Announcing PieCrust 2
I’ve been busy on it for longer than I expected – neglecting the freshly announced Wikked along with several pull requests on PieCrust – but I believe it’s at last ready for a public alpha release: PieCrust 2 is here!
WARNING: before you go clone the new repository, be aware that, at the time of writing this, it has been tested on a glorious total of 2 machines (both my own), and 2 websites (both my own as well). So don’t use it in production, but please do give it a try and post bug reports, thanks!
This post is a short overview of the reason for going a full major version number up, and of the new things you can expect to find. There will be other posts in the following days about breaking changes and upgrade paths, and a more in-depth look at the new features.
Bye bye, PHP
To say that this is a major rewrite of PieCrust would be an understatement: I moved the project over to Python, which means it’s a 100% rewrite. This may upset some users who only know PHP (or at least don’t know and/or like Python)… but this is for the best, I assure you.
First, one of the design principles of PieCrust was always to look language-agnostic. Unlike many other static website generators out there, there’s no “leak” between the underlying implementation of PieCrust and the user experience, i.e. you’re not exposed to PHP-isms at any time while using it1. This makes it easy to change the platform on which it runs without you being affected much.
Second, the reason I picked PHP for the first implementation of PieCrust, more than 3 and a half years ago, is that it felt to me it was the lowest barrier of entry for potential users. Other static website generators embrace their hacker roots, but I wanted something simple enough that any WordPress user would be able to pick it up and try it. Nowadays, people are a lot more used to installing various things to tinker with – Git, Node, Ruby, whatever. The barrier of entry doesn’t seem to be so much at the platform level.
Those two reasons meant I could look at other platforms and figure out which one has what it takes for what I have in mind for the future of PieCrust.
Packaging and distribution
One thing that quickly became annoying in PieCrust 1 was package management (both PieCrust itself and its dependencies) and distribution (how people get PieCrust on their machines). Composer has been an incredible improvement over the venerable PEAR, but both are still a few extra steps away and more complicated than they should be.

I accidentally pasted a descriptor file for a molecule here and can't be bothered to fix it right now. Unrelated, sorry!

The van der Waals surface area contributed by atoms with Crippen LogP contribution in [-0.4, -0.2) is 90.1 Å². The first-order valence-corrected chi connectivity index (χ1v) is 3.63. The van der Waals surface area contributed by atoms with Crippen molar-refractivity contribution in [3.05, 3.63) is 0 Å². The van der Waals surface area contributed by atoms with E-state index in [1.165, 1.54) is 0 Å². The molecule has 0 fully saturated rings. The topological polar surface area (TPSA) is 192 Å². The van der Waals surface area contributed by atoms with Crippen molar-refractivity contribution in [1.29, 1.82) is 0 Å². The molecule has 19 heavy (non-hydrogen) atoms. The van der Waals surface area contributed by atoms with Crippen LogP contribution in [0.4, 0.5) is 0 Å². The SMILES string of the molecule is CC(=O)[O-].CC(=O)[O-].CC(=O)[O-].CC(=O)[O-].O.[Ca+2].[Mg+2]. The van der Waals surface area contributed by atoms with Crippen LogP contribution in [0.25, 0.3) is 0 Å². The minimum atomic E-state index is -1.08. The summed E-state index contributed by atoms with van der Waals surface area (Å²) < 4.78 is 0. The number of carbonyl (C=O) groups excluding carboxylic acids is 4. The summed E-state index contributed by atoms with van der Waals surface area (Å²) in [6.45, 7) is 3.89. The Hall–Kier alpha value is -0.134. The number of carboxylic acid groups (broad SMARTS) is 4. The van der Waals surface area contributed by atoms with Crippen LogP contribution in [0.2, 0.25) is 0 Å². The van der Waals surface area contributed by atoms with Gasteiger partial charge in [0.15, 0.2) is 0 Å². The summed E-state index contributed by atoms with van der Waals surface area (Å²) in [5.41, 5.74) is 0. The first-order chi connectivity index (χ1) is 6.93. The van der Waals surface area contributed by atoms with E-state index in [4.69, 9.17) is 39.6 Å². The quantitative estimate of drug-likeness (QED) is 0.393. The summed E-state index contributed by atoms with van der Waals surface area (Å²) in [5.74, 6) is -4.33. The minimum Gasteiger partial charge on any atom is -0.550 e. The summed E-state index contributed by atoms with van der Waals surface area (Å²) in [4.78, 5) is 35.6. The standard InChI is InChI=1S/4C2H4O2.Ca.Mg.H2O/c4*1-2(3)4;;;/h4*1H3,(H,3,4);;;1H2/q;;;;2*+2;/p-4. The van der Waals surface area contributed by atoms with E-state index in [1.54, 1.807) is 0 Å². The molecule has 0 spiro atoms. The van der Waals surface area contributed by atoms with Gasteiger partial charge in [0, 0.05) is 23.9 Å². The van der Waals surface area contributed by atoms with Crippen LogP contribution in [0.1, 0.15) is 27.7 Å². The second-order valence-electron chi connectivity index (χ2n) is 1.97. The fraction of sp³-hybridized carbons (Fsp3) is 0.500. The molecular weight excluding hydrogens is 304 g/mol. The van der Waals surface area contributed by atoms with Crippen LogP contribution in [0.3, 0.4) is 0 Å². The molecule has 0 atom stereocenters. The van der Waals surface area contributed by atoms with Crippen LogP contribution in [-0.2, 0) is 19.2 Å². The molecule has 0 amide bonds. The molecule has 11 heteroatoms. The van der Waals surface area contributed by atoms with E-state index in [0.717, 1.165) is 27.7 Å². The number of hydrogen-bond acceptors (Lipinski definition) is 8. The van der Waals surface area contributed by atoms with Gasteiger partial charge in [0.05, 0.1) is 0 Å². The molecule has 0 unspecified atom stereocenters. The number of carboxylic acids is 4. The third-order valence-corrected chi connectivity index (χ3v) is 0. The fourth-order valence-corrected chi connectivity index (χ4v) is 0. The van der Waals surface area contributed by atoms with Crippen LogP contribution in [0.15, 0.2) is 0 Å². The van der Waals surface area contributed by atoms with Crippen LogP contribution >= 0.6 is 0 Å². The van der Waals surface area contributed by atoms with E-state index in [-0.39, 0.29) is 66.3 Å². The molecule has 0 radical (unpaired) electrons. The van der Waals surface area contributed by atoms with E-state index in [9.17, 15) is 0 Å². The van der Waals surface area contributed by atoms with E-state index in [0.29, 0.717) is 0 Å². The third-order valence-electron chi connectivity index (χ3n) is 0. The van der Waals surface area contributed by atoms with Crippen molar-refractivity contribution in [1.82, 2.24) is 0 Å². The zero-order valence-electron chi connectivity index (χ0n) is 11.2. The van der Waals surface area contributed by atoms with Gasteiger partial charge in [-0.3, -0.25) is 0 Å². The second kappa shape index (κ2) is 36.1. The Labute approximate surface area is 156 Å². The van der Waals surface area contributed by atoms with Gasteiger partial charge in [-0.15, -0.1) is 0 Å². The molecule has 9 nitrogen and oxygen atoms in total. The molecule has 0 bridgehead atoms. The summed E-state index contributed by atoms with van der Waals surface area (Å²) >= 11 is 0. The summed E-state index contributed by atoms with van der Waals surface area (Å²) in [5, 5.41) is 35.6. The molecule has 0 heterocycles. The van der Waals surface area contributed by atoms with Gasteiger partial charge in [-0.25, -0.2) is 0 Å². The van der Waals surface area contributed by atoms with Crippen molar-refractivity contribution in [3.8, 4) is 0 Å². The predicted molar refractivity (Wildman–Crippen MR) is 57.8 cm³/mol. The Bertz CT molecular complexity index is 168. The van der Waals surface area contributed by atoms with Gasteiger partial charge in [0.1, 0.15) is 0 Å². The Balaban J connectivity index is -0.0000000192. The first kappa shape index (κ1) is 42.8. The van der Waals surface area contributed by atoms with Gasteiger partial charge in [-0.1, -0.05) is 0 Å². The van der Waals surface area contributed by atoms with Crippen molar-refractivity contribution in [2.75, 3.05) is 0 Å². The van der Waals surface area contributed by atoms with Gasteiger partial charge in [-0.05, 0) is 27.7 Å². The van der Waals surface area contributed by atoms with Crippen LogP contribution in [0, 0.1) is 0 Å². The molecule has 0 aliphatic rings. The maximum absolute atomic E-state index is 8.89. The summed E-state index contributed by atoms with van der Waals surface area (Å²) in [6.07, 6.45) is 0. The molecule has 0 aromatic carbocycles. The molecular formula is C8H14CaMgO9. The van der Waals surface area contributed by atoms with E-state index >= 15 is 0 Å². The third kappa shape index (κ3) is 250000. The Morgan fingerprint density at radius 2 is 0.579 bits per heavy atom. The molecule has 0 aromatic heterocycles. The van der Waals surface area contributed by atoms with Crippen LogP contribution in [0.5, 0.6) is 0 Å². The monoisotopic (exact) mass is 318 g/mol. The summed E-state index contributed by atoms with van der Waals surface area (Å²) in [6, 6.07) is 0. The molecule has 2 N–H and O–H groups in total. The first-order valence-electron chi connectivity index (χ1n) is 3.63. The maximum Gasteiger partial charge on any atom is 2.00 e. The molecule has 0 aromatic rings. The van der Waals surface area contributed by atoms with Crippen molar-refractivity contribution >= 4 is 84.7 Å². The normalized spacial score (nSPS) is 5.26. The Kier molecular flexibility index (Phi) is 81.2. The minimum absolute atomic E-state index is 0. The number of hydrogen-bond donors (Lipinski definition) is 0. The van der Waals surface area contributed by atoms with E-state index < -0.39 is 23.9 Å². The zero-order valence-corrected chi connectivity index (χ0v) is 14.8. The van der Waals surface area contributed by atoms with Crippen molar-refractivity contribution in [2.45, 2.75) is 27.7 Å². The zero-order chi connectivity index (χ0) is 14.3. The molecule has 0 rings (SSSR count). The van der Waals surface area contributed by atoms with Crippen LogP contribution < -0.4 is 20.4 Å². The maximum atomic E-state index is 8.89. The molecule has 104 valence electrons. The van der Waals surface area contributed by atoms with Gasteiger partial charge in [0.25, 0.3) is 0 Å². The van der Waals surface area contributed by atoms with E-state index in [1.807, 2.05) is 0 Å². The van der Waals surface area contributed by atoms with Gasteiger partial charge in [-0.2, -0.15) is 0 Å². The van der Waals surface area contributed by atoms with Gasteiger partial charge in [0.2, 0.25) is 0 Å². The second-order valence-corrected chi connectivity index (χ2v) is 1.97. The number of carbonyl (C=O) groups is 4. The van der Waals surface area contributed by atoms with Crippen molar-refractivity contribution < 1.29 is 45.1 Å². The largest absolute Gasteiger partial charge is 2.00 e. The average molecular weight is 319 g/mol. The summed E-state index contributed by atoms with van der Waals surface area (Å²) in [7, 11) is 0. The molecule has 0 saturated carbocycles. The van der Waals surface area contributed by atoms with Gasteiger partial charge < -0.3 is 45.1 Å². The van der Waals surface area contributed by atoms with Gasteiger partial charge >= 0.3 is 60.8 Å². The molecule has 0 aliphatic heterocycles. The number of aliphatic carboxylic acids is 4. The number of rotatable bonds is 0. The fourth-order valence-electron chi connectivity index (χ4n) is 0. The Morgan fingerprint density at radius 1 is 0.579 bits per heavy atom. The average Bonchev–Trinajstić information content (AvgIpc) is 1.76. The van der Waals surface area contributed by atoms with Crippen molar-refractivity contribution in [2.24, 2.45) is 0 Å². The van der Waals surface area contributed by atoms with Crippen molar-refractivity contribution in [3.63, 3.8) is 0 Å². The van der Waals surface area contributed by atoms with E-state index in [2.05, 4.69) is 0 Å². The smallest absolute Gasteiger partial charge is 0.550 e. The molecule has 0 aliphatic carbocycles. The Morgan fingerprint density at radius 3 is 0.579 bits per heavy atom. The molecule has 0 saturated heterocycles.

pip are a lot simpler and, better yet, come by default with Ruby, Node, and Python 3 respectively. Getting rid of my custom installer was an appealing thought. The PieCrust 2 install instructions would basically amount to:
- Install Python 3
pip install piecrust
That’s much better, especially when you think that the upgrade path and hosting are all taken care of for me.
But it was performance that was the major reason I switched development platforms.
The problem was not that PHP itself was not fast enough – it’s actually doing OK in the overall category of interpreted languages. The problem is that, because it’s got so much usage as a web programming language, it’s lacking a lot of features as a scripting language. One of those features is an API for multi-threading2.
To be honest, I should have thought about it back when I started PieCrust, that I would eventually need parallel processing… but it’s never to late to change direction, which is what I’m doing with PieCrust 2.
To give you an idea of how much this impacts performance, here’s a little graph. It shows the time it takes to bake my blog (the one you’re reading now!) using Octopress (the most popular static website generator around), PieCrust 1, and the newly written PieCrust 2. Obviously, shorter is better.
Octopress takes around 21 seconds3, PieCrust 1 takes around 11 seconds4, and PieCrust 2 takes around 6.5 seconds! And that’s even before I’ve made any optimization pass specific to this new codebase!5.
So yes, there is quite a substantial gain after the move to Python and parallel baking already. And that’s even before I can get into other improvements… for example,
chef serve will be able to start a background thread to monitor changes to static assets on the file-system instead of checking for them when HTTP requests come in. This should make the preview server much snappier when you’re refreshing a page that has several images or CSS sheets.
Next post we’ll look at how you can upgrade your existing PieCrust 1 website to version 2, since I took the opportunity of a major version bump to clean up a few things I didn’t like anymore.
Except for date formats. Sadly, date formats are very much tied to the
underlying framework – unless you implement your own wrapper syntax – and this
is one annoying breaking change when upgrading to 2.0. I’m open to ideas to fix
that of course! ↩︎
There are a couple extensions available to fill the gap, but they’re just
And that’s only for the posts on this blog, along with the tag pages, with
simplified markup… my crude interop script strips out code highlighting blocks
and other expressions (e.g.
expecting the real thing would take an additional second or two. ↩︎
See how little it matters whether PHP sucks more or less than Ruby? Design
and implementation are a lot more important for the big gains. ↩︎
Most optimizations from PieCrust 1 were ported over to the Python codebase